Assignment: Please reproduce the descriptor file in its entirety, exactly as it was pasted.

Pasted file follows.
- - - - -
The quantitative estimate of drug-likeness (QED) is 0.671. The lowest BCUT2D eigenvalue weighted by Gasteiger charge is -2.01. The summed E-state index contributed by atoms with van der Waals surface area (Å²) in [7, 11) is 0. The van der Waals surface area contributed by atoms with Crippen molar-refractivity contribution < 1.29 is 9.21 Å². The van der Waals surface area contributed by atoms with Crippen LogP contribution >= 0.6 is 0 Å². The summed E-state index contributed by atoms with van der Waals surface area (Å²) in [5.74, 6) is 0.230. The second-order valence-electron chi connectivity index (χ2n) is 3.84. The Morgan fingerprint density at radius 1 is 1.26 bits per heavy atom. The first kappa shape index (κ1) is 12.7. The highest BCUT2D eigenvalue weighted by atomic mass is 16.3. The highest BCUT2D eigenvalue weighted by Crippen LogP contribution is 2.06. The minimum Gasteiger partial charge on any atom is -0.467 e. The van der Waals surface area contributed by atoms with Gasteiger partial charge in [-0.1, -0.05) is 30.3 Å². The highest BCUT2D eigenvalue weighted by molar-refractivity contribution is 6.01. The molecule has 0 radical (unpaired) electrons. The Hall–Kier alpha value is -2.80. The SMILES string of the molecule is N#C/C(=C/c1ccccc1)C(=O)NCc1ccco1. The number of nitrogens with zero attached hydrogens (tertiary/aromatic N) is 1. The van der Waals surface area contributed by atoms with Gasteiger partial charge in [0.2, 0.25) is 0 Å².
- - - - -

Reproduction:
The quantitative estimate of drug-likeness (QED) is 0.671. The lowest BCUT2D eigenvalue weighted by Gasteiger charge is -2.01. The summed E-state index contributed by atoms with van der Waals surface area (Å²) in [7, 11) is 0. The van der Waals surface area contributed by atoms with Crippen molar-refractivity contribution < 1.29 is 9.21 Å². The van der Waals surface area contributed by atoms with Crippen LogP contribution >= 0.6 is 0 Å². The summed E-state index contributed by atoms with van der Waals surface area (Å²) in [5.74, 6) is 0.230. The second-order valence-electron chi connectivity index (χ2n) is 3.84. The Morgan fingerprint density at radius 1 is 1.26 bits per heavy atom. The first kappa shape index (κ1) is 12.7. The highest BCUT2D eigenvalue weighted by atomic mass is 16.3. The highest BCUT2D eigenvalue weighted by Crippen LogP contribution is 2.06. The minimum Gasteiger partial charge on any atom is -0.467 e. The van der Waals surface area contributed by atoms with Gasteiger partial charge in [-0.1, -0.05) is 30.3 Å². The highest BCUT2D eigenvalue weighted by molar-refractivity contribution is 6.01. The molecule has 0 radical (unpaired) electrons. The Hall–Kier alpha value is -2.80. The SMILES string of the molecule is N#C/C(=C/c1ccccc1)C(=O)NCc1ccco1. The number of nitrogens with zero attached hydrogens (tertiary/aromatic N) is 1. The van der Waals surface area contributed by atoms with Gasteiger partial charge in [0.2, 0.25) is 0 Å².